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The assessment of the impact of aviation NOx on ozone and other radiative forcing responses - The importance of representing cruise altitudes accurately

Skowron, A and Lee, DS and De Leon, RR (2013) The assessment of the impact of aviation NOx on ozone and other radiative forcing responses - The importance of representing cruise altitudes accurately. Atmospheric Environment, 74. ISSN 1352-2310

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Abstract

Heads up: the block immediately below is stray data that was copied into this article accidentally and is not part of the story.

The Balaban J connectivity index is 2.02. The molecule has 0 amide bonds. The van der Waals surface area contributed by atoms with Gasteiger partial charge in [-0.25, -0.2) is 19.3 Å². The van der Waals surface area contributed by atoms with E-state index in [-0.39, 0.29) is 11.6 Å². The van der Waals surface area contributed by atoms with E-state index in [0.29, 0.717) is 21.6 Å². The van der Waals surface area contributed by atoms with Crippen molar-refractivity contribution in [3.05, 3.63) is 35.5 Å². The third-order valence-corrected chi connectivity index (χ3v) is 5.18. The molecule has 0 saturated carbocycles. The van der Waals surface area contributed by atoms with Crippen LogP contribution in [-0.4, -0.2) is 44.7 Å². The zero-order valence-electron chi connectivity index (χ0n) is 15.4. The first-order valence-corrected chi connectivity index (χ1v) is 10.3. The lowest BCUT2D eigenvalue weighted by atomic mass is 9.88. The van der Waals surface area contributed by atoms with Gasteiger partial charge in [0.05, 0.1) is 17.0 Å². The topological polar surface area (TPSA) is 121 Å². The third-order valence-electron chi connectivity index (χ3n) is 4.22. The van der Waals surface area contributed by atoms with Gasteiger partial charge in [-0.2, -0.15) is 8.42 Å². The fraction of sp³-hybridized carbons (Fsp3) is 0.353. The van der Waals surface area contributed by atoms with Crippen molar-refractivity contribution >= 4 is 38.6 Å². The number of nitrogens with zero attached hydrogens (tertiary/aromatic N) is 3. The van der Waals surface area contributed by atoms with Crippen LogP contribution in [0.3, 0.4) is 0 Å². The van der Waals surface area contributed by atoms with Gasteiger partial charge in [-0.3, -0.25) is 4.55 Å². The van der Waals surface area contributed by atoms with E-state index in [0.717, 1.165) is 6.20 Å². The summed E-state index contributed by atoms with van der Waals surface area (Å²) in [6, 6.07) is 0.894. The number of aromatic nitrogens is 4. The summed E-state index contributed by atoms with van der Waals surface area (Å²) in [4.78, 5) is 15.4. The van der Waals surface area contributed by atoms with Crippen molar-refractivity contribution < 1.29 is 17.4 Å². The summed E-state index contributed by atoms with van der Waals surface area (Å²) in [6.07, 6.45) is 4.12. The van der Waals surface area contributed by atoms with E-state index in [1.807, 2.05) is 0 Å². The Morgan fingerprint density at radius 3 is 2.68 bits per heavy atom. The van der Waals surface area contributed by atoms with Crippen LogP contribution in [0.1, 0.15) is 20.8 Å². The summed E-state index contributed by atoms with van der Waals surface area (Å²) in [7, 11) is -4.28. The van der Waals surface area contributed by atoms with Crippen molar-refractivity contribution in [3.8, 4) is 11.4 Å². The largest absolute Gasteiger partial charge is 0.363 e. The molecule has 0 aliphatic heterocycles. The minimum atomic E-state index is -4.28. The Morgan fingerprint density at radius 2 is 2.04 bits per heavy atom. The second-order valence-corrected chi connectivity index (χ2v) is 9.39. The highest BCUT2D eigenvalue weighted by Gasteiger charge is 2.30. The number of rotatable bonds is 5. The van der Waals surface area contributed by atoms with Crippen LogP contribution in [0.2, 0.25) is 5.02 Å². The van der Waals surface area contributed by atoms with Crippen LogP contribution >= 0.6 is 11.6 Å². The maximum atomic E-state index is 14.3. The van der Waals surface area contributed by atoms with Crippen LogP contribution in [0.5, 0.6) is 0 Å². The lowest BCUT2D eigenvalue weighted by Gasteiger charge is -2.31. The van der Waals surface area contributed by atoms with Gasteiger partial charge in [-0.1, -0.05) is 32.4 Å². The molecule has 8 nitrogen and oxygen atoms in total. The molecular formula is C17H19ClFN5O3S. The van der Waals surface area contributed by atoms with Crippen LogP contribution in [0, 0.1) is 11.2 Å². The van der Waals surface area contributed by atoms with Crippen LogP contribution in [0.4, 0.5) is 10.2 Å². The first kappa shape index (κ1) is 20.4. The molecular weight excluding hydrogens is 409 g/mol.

Aviation emissions of NOx result in the formation of tropospheric ozone (warming) and destruction of a small amount of methane (cooling), positive and negative radiative forcing effects. In addition, the reduction of methane results in a small long-term reduction in tropospheric ozone (cooling) and, in addition, a long-term reduction in water vapour in the stratosphere (cooling) from reduced oxidation of methane, both negative radiative forcing impacts. Taking all these radiative effects together, aircraft NOx is still thought to result in a positive (warming) radiative effect under constant emissions assumptions. Previously, comparative modelling studies have focussed on the variability between models, using the same emissions database. In this study, we rather quantify the variability and uncertainty arising from different estimations of present-day aircraft NOx emissions. Six different aircraft NOx emissions inventories were used in the global chemical transport model, MOZART v3. The inventories were normalized to give the same global emission of NOx in order to remove one element of uncertainty. Emissions differed in the normalized cases by 23% at cruise altitudes (283–200 hPa, where the bulk of emission occurs, globally). However, the resultant short-term ozone chemical perturbation varied by 15% between the different inventories. Once all the effects that give rise to positive and negative radiative impacts were accounted for, the variability of net radiative forcing impacts was 94%. Using these radiative effects to formulate a net aviation NOx Global Warming Potential (GWP) for a 100-year time horizon resulted in GWPs ranging from 60 to 4, over an order of magnitude. It is concluded that the detailed placement of emissions at chemically sensitive cruise altitudes strongly affects the assessment of the total radiative impact, introducing a hitherto previously unidentified large fraction of the uncertainty of impacts between different modelling assessments. It is recommended that future formulations of aircraft NOx emissions focus efforts on the detailed and accurate placement of emissions at cruise altitudes to reduce the uncertainty in future assessments of aviation NOx impacts.

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